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Planning for All Possibilities

August 31, 2011

As Hurricane Irene created havoc this week for government officials, home owners, travelers, and companies up and down the eastern seaboard, an important business issue surfaced. A majority of the time, people including entrepreneurs don’t operate in a “worst case scenario” mindset. We want to believe only positive situations will occur in our personal and corporate lives. To think differently, would mark us as pessimists and lead to unnecessary worry.

But planning for worst case scenarios doesn’t mean you are a pessimist. It means you recognize uncontrollable circumstances can subtly or dramatically alter small and big decisions. Planning a vacation on the eastern seaboard during Hurricane season, buying a business in a flood zone, and hosting an outside client event means you could encounter situations that need alternative plans. The simple act of trying to send a time sensitive Federal Express box this week to an Albany client needed adjustments since the Thruway was closed because of hurricane flooding. Who could have planned for that a few weeks ago?

I learned five years ago when my father passed away suddenly and I was two weeks away from managing a major client event, that I had to pay attention to worst case scenarios. I learned I needed to have future emergency “event management” plans for my clients, staff and myself. I created new communication plans and interviewed back-up staff to handle major interruptions that might occur in the future. I never imagined in a moment I might need to walk away from my business and leave it unattended. But in life, all things are possible so you have to plan for all possibilities.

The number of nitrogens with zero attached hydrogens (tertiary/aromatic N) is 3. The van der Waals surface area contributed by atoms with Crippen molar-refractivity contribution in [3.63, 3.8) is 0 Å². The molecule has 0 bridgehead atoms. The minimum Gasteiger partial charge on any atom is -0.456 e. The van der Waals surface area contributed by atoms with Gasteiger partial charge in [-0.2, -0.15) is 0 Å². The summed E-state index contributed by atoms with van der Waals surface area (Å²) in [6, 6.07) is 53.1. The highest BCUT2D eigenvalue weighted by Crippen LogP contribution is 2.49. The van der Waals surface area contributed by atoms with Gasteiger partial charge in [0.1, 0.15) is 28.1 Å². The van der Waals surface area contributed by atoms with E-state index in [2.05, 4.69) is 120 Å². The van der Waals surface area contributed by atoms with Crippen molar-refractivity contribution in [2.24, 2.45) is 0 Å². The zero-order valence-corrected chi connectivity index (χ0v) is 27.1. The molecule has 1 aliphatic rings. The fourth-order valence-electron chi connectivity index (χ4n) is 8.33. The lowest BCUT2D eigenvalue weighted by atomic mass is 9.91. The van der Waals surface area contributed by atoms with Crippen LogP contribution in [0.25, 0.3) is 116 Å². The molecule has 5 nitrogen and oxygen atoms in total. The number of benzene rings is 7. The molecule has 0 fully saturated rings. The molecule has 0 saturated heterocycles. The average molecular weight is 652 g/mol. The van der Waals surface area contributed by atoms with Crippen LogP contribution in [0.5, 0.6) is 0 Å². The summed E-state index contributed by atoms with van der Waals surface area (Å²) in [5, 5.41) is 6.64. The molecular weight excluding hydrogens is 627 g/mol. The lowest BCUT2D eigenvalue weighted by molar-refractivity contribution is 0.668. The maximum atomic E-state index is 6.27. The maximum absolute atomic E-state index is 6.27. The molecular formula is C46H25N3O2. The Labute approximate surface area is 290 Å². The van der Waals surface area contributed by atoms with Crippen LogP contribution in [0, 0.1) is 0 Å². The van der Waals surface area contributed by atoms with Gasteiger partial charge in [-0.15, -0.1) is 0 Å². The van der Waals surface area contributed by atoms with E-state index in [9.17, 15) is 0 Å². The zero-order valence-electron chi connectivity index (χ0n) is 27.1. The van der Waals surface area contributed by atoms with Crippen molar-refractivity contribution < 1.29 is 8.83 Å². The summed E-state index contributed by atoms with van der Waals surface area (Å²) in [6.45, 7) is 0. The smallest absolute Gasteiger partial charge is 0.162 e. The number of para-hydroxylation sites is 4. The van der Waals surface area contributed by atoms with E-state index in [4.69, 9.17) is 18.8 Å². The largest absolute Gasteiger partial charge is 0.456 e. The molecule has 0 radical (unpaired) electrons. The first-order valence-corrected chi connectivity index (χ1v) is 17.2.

Today’s post is to encourage you to take some time to think about how you would handle a major unexpected disruption in your business. If you were facing a tornado or flood, do you have backup documents and computers in another location? If a major family member passed away, who could handle responsibilities while you were away and how would you communicate your absence to customers? If you lost revenue due to major storms, do you have a timeline to recoup lost sales?

By nature we don’t want to think the worst can happen. Sometimes we barely have enough time to plan for the best case scenarios. But as we learned this week from Hurricane Irene, having, knowing and implementing a plan can save valuable time and resources and soften the blow you’ll feel from the unexpected circumstances that inevitably knock at the door.

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One Comment leave one →
  1. August 31, 2011 10:29 am

    Two weeks before the Nashville floods I final started using an online backup system for my business. Thankfully we didn’t have any damage personally, but it was such a comfort knowing my entire business was safely away from the disaster –

    Your blog today is a great reminder to think through Plan A, B and C just in case!

    Thanks Tracy!

    Like

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